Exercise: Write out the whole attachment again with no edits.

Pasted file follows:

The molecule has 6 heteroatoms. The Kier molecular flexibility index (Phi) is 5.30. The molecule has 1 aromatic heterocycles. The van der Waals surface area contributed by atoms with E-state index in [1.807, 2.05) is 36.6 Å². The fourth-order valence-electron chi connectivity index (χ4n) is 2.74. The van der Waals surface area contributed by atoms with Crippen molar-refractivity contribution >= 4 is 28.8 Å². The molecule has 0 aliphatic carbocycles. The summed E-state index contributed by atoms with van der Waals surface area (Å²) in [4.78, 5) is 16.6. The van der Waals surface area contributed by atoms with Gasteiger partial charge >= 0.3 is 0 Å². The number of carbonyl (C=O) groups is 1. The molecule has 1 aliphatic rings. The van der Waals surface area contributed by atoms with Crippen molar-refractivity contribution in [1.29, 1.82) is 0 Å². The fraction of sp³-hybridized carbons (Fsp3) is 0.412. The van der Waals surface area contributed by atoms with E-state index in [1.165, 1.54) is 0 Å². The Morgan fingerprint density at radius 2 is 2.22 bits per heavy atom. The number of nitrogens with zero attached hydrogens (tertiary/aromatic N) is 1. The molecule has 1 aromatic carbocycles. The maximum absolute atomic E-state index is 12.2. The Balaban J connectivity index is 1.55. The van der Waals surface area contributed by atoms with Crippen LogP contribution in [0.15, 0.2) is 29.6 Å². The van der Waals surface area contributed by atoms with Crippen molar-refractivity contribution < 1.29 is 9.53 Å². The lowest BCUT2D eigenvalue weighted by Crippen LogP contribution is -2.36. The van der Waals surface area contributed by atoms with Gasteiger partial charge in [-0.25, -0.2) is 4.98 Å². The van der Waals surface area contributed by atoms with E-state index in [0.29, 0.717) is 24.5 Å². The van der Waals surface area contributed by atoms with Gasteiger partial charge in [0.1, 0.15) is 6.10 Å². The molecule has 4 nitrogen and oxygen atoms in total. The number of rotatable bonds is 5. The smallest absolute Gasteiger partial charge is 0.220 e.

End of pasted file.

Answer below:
The molecule has 6 heteroatoms. The Kier molecular flexibility index (Phi) is 5.30. The molecule has 1 aromatic heterocycles. The van der Waals surface area contributed by atoms with E-state index in [1.807, 2.05) is 36.6 Å². The fourth-order valence-electron chi connectivity index (χ4n) is 2.74. The van der Waals surface area contributed by atoms with Crippen molar-refractivity contribution >= 4 is 28.8 Å². The molecule has 0 aliphatic carbocycles. The summed E-state index contributed by atoms with van der Waals surface area (Å²) in [4.78, 5) is 16.6. The van der Waals surface area contributed by atoms with Gasteiger partial charge >= 0.3 is 0 Å². The number of carbonyl (C=O) groups is 1. The molecule has 1 aliphatic rings. The van der Waals surface area contributed by atoms with Crippen molar-refractivity contribution in [1.29, 1.82) is 0 Å². The fraction of sp³-hybridized carbons (Fsp3) is 0.412. The van der Waals surface area contributed by atoms with E-state index in [1.165, 1.54) is 0 Å². The Morgan fingerprint density at radius 2 is 2.22 bits per heavy atom. The number of nitrogens with zero attached hydrogens (tertiary/aromatic N) is 1. The molecule has 1 aromatic carbocycles. The maximum absolute atomic E-state index is 12.2. The Balaban J connectivity index is 1.55. The van der Waals surface area contributed by atoms with Crippen LogP contribution in [0.15, 0.2) is 29.6 Å². The van der Waals surface area contributed by atoms with Crippen molar-refractivity contribution < 1.29 is 9.53 Å². The lowest BCUT2D eigenvalue weighted by Crippen LogP contribution is -2.36. The van der Waals surface area contributed by atoms with Gasteiger partial charge in [-0.25, -0.2) is 4.98 Å². The van der Waals surface area contributed by atoms with E-state index in [0.29, 0.717) is 24.5 Å². The van der Waals surface area contributed by atoms with Gasteiger partial charge in [0.1, 0.15) is 6.10 Å². The molecule has 4 nitrogen and oxygen atoms in total. The number of rotatable bonds is 5. The smallest absolute Gasteiger partial charge is 0.220 e.